June 18, 2012
Recap of the Fourth Trademark Scholars Roundtable at DePaul University
By Eric Goldman
In April, Graeme Dinwoodie and Mark Janis once again convened a roundtable of trademark law scholars to geek it out on trademark law. Group photo. This year’s theme was “trademark boundaries,” i.e., how trademark law abuts against other legal doctrines (such as copyright, patent or publicity rights) or no doctrines at all (a legally unregulated zone). As usual, Mark Lemley provided a helpful recap of our discussion:
* as a group, we principally interpreted “boundaries” as limits to trademark’s doctrines rather than as frontiers with other doctrines.
* we discussed how often trademark law gives way to conflicts with patent or copyright doctrine. Mark observed that not many of us questioned the supremacy of copyright/patent over trademarks in those conflicting cases. Mark spun through a series of hypotheses why we routinely view trademark law as subordinate to copyright or patent:
- the constitution. Patent and copyright have a Constitutional clause authorizing Congress to protect them. Trademark law exists only under Congress’ general commerce clause powers.
- venerability. Patents can be traced back a half-millennium; copyrights have a history of 300+ years; trademarks are a comparative newcomer, as they are principally a product of the 19th century.
- timing in product development. Copyrights and patent are often part of the thing being sold and are thus part of the discussion from the beginning of the product development cycle, while trademarks become relevant later in the product development cycle.
- public domain concerns. Copyright and patent have clearer paths to the public domain, and thus to enable free copying, than trademark law. Mark didn’t mention it explicitly, but one reason we subordinate trademarks to copyright and patent doctrine is that trademark protection is potentially perpetual, while copyrights and patents aren’t. The Qualitex case expressly referenced this consideration.
Mark noted that none of these explanations are fully satisfactory. As a result, we should reexamine why we denigrate trademarks’ status relative to copyrights and patents.
* where they conflict, we presume trademark law preempts state doctrines. This may be a subset of general federal/state supremacy issues.
* the group spent as lot of time discussing functionality, especially aesthetic functionality. Mark asked if we need two separate functionality doctrines. He thinks perhaps we could develop a unified doctrine, which may have the collateral benefit of keeping the doctrine from being treated like a stepchild. We spent substantial time wondering about the role of aesthetic functionality, which is at the border of trademark law and both copyrights and design patents. Perhaps the term “functionality” throws us off; Stacey Dogan offered the alternative terminology of “aesthetic utility,” which may be a more accurate descriptor.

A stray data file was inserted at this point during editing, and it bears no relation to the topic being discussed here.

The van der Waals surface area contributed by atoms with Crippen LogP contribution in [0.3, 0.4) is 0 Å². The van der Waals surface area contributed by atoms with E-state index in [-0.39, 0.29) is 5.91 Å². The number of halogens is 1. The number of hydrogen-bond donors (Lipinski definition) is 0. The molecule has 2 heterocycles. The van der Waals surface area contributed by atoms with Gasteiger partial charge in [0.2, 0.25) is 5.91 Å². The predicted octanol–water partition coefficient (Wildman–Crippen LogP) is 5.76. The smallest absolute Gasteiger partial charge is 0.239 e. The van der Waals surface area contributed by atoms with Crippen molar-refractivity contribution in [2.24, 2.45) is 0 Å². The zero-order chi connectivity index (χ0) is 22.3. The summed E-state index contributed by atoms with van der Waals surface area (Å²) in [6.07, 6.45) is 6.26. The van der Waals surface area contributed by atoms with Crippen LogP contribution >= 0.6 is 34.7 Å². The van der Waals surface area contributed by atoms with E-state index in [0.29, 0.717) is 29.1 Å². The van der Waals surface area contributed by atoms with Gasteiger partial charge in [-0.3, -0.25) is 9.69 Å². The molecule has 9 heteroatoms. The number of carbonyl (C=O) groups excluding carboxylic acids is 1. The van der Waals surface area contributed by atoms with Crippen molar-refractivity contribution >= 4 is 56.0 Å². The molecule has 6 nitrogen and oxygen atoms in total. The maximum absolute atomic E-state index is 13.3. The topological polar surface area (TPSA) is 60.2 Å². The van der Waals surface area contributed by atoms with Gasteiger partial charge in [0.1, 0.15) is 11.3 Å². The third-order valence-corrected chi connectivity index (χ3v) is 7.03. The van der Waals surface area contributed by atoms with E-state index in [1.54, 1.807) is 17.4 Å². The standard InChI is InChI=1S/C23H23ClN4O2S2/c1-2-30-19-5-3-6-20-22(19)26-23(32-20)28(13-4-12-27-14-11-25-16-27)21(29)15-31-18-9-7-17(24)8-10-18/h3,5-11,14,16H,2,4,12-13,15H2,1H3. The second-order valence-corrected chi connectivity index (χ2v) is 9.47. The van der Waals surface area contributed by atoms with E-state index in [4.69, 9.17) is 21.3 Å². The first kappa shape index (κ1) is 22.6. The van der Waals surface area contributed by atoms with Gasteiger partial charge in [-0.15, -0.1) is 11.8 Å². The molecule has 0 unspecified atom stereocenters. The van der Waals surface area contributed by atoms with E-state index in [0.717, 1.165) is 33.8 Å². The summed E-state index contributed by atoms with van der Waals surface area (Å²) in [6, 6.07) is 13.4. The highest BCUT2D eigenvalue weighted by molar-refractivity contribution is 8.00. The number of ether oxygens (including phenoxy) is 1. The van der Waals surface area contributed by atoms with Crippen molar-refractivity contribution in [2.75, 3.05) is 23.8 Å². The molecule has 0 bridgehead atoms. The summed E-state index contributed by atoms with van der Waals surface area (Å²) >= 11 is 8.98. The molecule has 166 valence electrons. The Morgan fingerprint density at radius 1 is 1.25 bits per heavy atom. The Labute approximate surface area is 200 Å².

* there was near-consensus that we should overcome any tendency to feel like “there must be some applicable law” to every situation. One way to counterbalance this impulse is by extolling the virtues of “freedom to copy” or the right to compete, a value that isn’t expressly in the Constitution even though it’s a linchpin of our economy and our system of governance. Previously, Mark observed that competition is what’s left over when there’s not an applicable intellectual property. When IP doctrines grow, competition recedes. Or as Mark McKenna observed, all IP is about unfair competition; competition norms inform IP boundaries. Somehow, we’ve flipped the presumptions and now make defendants prove why they are allowed to copy.
In my summary near the session’s end, I made two main points:
1) Compared to many of my peers, I hold a relatively absolutist position naturally informed by neo-classsical economics. I think trademark law should perform only one task, which is solely to correct specific types of marketplace defects in the marketplace that harm marketplace efficiency—the presentation of product source information that hinders consumers’ abilities to effectuate their preferences. That particular defect in the marketplace hurts society by interfering with the “invisible hand” mechanism.